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First Listen: Luscious Jackson, 'Magic Hour'

Luscious Jackson's new album, <em>Magic Hour</em>, comes out Nov. 5.
Doug Seymour
Courtesy of the artist
Luscious Jackson's new album, Magic Hour, comes out Nov. 5.

The best dance music is the kind that reminds you to move through life with your body rocking. It's one thing, a necessary thing, to get on the dance floor; but it's also supremely beneficial to carry that funky sway onto the streets and into daily routine. Luscious Jackson, the Manhattan-born, now bicoastal band of rhythm gluttons whose hits (remember "Naked Eye"?) were among the most pleasurable alternative rock produced in the '90s, demonstrates exactly how to do that. On Magic Hour, its first album in fourteen years, the group gives instructions in fun, love, loyalty and self-appreciation with ten songs that go down as easy as drummer Kate Schellenbach's backbeats.

With keyboardist Vivian Trimble sitting this one out, the now-trio (referred to by Spin as "the '90s' coolest girls") of Schellenbach, vocalist/bassist Jill Cunniff and guitarist/vocalist Gabby Glaser gets right back in the pocket on Magic Hour, building sleek grooves to support arrangements that blend in reggae, disco sirens, crunchy guitar riffs, and kool raps. The hooks and totally singable melodies on songs like "Awww Turn It Up" and "Are You Ready" honor sources ranging from funk sisters ESG, to the Go Go's, to MC Lyte and, of course, the band's old friends the Beastie Boys. Magic Hour's sound is timeless but shows its makers' awareness of what's happening now: "#1 Bum," with its playful lyrics about a loved one's finest asset, connects with the trickster spirit of M.I.A., while the celestially sexy "Frequency" begs for an EDM remix.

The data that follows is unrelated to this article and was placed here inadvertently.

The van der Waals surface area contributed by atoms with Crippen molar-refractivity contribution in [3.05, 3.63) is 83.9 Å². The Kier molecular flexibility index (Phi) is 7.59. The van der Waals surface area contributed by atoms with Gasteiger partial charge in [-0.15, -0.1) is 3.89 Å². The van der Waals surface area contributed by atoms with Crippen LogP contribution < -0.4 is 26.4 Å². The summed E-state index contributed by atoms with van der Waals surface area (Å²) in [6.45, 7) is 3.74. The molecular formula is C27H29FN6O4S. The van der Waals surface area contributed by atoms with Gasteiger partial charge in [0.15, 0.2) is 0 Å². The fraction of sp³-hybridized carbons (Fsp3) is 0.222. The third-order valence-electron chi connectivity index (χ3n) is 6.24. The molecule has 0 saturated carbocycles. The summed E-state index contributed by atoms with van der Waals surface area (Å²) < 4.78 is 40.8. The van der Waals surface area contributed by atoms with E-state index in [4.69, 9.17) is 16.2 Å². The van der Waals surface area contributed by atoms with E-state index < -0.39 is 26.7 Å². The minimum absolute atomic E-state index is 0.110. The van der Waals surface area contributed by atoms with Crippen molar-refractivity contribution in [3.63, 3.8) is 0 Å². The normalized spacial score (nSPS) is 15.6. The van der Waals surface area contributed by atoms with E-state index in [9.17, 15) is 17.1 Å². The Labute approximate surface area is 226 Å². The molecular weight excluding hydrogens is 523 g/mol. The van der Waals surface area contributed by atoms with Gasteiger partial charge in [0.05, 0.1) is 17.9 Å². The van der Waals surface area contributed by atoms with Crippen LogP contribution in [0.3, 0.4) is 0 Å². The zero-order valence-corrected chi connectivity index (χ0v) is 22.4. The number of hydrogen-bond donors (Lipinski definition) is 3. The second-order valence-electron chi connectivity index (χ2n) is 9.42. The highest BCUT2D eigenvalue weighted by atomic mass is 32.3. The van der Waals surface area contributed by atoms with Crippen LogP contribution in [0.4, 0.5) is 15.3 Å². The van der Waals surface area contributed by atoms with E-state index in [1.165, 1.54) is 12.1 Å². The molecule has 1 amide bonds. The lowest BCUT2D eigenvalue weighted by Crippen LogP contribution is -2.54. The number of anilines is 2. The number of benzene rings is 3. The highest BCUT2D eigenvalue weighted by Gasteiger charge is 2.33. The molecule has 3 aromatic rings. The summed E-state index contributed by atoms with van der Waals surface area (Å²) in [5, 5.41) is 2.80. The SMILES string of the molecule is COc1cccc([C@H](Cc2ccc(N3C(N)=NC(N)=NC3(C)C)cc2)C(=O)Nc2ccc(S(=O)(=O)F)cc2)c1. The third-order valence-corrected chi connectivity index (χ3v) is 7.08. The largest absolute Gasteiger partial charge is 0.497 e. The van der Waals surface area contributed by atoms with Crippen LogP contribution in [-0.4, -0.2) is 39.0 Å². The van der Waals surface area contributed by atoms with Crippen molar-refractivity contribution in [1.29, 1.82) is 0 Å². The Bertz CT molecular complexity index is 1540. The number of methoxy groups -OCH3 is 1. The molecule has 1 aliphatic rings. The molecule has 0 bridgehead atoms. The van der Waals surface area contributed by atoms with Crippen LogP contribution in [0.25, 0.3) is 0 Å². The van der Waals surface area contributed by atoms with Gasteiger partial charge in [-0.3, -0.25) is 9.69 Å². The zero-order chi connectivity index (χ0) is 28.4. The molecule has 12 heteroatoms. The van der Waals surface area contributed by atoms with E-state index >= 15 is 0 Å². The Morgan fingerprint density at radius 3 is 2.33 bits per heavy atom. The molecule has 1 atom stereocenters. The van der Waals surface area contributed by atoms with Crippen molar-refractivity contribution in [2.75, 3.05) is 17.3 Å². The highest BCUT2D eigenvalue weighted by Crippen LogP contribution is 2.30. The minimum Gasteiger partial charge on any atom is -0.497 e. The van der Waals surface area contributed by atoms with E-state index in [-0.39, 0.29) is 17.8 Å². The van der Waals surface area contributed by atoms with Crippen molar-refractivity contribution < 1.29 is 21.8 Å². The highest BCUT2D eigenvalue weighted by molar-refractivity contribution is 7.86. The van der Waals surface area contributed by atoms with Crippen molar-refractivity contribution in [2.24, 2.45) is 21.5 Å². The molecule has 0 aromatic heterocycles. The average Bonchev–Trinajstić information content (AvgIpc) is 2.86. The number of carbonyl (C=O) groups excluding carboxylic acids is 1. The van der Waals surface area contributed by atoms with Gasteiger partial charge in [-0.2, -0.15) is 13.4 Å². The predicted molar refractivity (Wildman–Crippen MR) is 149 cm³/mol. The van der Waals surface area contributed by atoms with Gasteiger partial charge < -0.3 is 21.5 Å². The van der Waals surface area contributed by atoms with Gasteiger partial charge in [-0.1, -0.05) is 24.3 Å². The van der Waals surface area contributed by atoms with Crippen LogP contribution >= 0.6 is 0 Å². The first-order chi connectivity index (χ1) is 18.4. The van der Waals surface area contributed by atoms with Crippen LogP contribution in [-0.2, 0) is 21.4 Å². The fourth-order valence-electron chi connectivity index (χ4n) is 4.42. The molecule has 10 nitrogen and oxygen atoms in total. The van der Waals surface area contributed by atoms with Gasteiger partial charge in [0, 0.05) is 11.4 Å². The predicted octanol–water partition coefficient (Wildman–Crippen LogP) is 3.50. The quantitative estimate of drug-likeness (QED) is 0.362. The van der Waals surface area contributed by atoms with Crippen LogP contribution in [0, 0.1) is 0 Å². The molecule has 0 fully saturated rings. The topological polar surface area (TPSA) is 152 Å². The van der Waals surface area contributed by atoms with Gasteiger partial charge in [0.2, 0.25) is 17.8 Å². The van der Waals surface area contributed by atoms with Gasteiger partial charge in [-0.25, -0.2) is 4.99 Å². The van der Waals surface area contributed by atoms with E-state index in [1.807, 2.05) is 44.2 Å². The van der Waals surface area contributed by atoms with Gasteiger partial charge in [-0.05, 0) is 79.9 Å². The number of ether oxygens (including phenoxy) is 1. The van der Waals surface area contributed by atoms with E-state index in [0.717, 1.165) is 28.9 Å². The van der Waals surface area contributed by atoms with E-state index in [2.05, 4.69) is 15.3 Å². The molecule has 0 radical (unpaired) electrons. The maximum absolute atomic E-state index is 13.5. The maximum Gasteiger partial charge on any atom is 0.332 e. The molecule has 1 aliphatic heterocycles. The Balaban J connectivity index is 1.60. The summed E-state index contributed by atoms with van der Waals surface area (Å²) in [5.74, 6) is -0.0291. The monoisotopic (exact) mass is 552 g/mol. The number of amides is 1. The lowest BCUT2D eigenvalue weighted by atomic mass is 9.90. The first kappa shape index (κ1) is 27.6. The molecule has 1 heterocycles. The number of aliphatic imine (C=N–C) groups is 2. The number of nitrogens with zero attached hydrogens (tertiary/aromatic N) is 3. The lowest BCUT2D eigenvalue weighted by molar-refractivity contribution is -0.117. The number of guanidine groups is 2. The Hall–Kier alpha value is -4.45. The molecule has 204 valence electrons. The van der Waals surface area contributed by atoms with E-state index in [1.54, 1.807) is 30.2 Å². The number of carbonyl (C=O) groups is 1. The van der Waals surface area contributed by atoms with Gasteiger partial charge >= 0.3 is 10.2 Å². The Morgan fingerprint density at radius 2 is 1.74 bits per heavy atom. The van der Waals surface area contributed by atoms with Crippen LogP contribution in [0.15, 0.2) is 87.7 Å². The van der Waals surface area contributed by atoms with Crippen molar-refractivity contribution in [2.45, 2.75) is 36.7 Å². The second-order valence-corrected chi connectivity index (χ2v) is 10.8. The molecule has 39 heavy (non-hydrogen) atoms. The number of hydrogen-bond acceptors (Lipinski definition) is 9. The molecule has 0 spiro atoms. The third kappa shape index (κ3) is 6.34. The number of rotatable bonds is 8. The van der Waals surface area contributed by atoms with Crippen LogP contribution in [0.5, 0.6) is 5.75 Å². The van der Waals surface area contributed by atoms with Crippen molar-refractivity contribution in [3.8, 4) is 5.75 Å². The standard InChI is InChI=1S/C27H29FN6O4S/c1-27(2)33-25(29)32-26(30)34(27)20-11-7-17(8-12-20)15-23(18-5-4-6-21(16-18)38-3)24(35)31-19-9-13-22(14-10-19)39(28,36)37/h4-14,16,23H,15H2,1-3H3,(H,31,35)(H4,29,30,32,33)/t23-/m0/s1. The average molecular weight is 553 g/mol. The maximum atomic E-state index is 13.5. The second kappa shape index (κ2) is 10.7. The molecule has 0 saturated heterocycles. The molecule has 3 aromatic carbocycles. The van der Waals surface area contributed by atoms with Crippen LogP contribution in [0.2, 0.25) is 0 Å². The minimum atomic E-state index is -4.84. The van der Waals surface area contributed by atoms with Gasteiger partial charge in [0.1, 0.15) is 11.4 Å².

It's always been fun to dissect the influences in Luscious Jackson's music because these women are so knowledgeable and skilled at creating unexpected blends. But Magic Hour's fun really lies in the stories it brings to life. "3 Secs to Cross" details a New Yorker's process of falling in love with California. Schellenbach now lives in Los Angeles and works as a television producer. The Adam Horovitz-produced "So Rock On" is a grown woman's love song about appreciating a person from the toes to the bump on the nose. "Are You Ready" is city fantasy about starting a dance party with your neighbors. "We Go Back" memorializes gone-too-soon Beastie Adam Yauch, its ruminations going beyond one death to consider how the past is always present yet irretrievable.

Best, perhaps, is "Show Us What You Got," with its motivating mix of kick drum, cowbell and killer guitar riffs, and its message to the next generation of coolest girls and boys - maybe their own kids, but really all kids born with rainbow sensibilities and an innate desire to strut their stuff. "Put that drumstick in your hand," Cunniff and Glaser sing in harmony. "Grab your friend and start a band." It worked for Luscious Jackson. And it still does.

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Ann Powers is NPR Music's critic and correspondent. She writes for NPR's music news blog, The Record, and she can be heard on NPR's newsmagazines and music programs.